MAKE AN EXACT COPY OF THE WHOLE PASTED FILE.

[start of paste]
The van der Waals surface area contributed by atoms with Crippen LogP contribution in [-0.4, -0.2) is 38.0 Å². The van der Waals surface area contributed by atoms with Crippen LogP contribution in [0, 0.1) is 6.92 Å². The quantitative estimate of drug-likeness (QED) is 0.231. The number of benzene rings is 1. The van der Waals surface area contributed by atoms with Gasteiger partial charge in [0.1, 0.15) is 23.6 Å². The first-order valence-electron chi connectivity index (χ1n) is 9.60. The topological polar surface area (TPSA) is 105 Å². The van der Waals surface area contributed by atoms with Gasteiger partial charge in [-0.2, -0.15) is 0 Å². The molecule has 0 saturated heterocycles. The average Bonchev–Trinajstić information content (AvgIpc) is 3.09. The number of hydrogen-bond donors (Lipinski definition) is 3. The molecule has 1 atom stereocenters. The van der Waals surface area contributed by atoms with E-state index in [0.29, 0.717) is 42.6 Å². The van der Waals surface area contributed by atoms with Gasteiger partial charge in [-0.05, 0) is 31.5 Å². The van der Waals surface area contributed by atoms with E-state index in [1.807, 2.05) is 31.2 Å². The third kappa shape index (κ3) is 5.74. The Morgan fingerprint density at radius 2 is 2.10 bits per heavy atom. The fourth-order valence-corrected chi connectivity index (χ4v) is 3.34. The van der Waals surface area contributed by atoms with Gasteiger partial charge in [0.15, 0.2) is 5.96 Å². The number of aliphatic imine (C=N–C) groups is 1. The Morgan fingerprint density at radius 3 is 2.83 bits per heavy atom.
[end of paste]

The van der Waals surface area contributed by atoms with Crippen LogP contribution in [-0.4, -0.2) is 38.0 Å². The van der Waals surface area contributed by atoms with Crippen LogP contribution in [0, 0.1) is 6.92 Å². The quantitative estimate of drug-likeness (QED) is 0.231. The number of benzene rings is 1. The van der Waals surface area contributed by atoms with Gasteiger partial charge in [0.1, 0.15) is 23.6 Å². The first-order valence-electron chi connectivity index (χ1n) is 9.60. The topological polar surface area (TPSA) is 105 Å². The van der Waals surface area contributed by atoms with Gasteiger partial charge in [-0.2, -0.15) is 0 Å². The molecule has 0 saturated heterocycles. The average Bonchev–Trinajstić information content (AvgIpc) is 3.09. The number of hydrogen-bond donors (Lipinski definition) is 3. The molecule has 1 atom stereocenters. The van der Waals surface area contributed by atoms with E-state index in [0.29, 0.717) is 42.6 Å². The van der Waals surface area contributed by atoms with Gasteiger partial charge in [-0.05, 0) is 31.5 Å². The van der Waals surface area contributed by atoms with E-state index in [1.807, 2.05) is 31.2 Å². The third kappa shape index (κ3) is 5.74. The Morgan fingerprint density at radius 2 is 2.10 bits per heavy atom. The fourth-order valence-corrected chi connectivity index (χ4v) is 3.34. The van der Waals surface area contributed by atoms with Gasteiger partial charge in [0.15, 0.2) is 5.96 Å². The number of aliphatic imine (C=N–C) groups is 1. The Morgan fingerprint density at radius 3 is 2.83 bits per heavy atom.